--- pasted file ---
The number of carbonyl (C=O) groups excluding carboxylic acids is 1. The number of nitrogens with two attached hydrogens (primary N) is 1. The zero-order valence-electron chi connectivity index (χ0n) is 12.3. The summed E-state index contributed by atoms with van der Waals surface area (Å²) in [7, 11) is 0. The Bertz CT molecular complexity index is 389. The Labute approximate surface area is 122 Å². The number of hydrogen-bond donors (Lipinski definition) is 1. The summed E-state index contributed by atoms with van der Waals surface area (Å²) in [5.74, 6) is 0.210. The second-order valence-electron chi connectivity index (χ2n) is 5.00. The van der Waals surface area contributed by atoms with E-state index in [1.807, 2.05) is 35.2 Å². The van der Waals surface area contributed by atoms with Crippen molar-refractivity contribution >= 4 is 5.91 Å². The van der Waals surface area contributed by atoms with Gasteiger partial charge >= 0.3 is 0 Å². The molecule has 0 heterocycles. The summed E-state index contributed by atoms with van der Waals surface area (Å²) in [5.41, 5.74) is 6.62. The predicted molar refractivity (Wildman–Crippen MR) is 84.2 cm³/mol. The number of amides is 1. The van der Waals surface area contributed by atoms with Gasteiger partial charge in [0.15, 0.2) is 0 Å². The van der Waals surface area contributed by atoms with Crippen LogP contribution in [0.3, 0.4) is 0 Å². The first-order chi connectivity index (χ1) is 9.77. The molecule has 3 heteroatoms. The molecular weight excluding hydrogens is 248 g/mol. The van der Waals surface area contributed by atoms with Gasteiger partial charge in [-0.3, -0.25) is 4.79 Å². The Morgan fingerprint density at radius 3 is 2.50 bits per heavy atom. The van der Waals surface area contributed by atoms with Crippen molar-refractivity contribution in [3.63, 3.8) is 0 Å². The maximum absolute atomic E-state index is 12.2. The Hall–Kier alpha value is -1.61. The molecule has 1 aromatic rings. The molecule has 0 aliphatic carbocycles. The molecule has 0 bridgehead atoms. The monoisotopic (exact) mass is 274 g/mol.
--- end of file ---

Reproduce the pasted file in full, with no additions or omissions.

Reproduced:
The number of carbonyl (C=O) groups excluding carboxylic acids is 1. The number of nitrogens with two attached hydrogens (primary N) is 1. The zero-order valence-electron chi connectivity index (χ0n) is 12.3. The summed E-state index contributed by atoms with van der Waals surface area (Å²) in [7, 11) is 0. The Bertz CT molecular complexity index is 389. The Labute approximate surface area is 122 Å². The number of hydrogen-bond donors (Lipinski definition) is 1. The summed E-state index contributed by atoms with van der Waals surface area (Å²) in [5.74, 6) is 0.210. The second-order valence-electron chi connectivity index (χ2n) is 5.00. The van der Waals surface area contributed by atoms with E-state index in [1.807, 2.05) is 35.2 Å². The van der Waals surface area contributed by atoms with Crippen molar-refractivity contribution >= 4 is 5.91 Å². The van der Waals surface area contributed by atoms with Gasteiger partial charge >= 0.3 is 0 Å². The molecule has 0 heterocycles. The summed E-state index contributed by atoms with van der Waals surface area (Å²) in [5.41, 5.74) is 6.62. The predicted molar refractivity (Wildman–Crippen MR) is 84.2 cm³/mol. The number of amides is 1. The van der Waals surface area contributed by atoms with Gasteiger partial charge in [0.15, 0.2) is 0 Å². The van der Waals surface area contributed by atoms with Crippen LogP contribution in [0.3, 0.4) is 0 Å². The first-order chi connectivity index (χ1) is 9.77. The molecule has 3 heteroatoms. The molecular weight excluding hydrogens is 248 g/mol. The van der Waals surface area contributed by atoms with Gasteiger partial charge in [-0.3, -0.25) is 4.79 Å². The Morgan fingerprint density at radius 3 is 2.50 bits per heavy atom. The van der Waals surface area contributed by atoms with Crippen molar-refractivity contribution in [3.63, 3.8) is 0 Å². The maximum absolute atomic E-state index is 12.2. The Hall–Kier alpha value is -1.61. The molecule has 1 aromatic rings. The molecule has 0 aliphatic carbocycles. The molecule has 0 bridgehead atoms. The monoisotopic (exact) mass is 274 g/mol.